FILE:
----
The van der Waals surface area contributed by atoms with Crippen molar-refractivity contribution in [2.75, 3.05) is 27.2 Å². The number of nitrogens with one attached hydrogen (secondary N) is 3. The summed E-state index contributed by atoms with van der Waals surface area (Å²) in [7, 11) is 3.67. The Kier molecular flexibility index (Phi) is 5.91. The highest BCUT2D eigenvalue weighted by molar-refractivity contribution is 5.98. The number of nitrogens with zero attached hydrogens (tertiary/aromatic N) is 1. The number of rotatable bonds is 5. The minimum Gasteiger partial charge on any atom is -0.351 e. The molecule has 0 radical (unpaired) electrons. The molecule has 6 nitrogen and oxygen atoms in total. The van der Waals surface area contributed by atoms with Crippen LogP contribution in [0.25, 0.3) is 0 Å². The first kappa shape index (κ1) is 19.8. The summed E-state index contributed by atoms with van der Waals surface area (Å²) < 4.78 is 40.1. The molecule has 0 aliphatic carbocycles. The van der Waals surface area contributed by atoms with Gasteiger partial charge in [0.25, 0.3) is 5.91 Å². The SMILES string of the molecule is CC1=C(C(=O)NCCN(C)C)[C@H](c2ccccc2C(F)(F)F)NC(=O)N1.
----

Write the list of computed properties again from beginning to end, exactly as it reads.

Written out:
The van der Waals surface area contributed by atoms with Crippen molar-refractivity contribution in [2.75, 3.05) is 27.2 Å². The number of nitrogens with one attached hydrogen (secondary N) is 3. The summed E-state index contributed by atoms with van der Waals surface area (Å²) in [7, 11) is 3.67. The Kier molecular flexibility index (Phi) is 5.91. The highest BCUT2D eigenvalue weighted by molar-refractivity contribution is 5.98. The number of nitrogens with zero attached hydrogens (tertiary/aromatic N) is 1. The number of rotatable bonds is 5. The minimum Gasteiger partial charge on any atom is -0.351 e. The molecule has 0 radical (unpaired) electrons. The molecule has 6 nitrogen and oxygen atoms in total. The van der Waals surface area contributed by atoms with Crippen LogP contribution in [0.25, 0.3) is 0 Å². The first kappa shape index (κ1) is 19.8. The summed E-state index contributed by atoms with van der Waals surface area (Å²) < 4.78 is 40.1. The molecule has 0 aliphatic carbocycles. The van der Waals surface area contributed by atoms with Gasteiger partial charge in [0.25, 0.3) is 5.91 Å². The SMILES string of the molecule is CC1=C(C(=O)NCCN(C)C)[C@H](c2ccccc2C(F)(F)F)NC(=O)N1.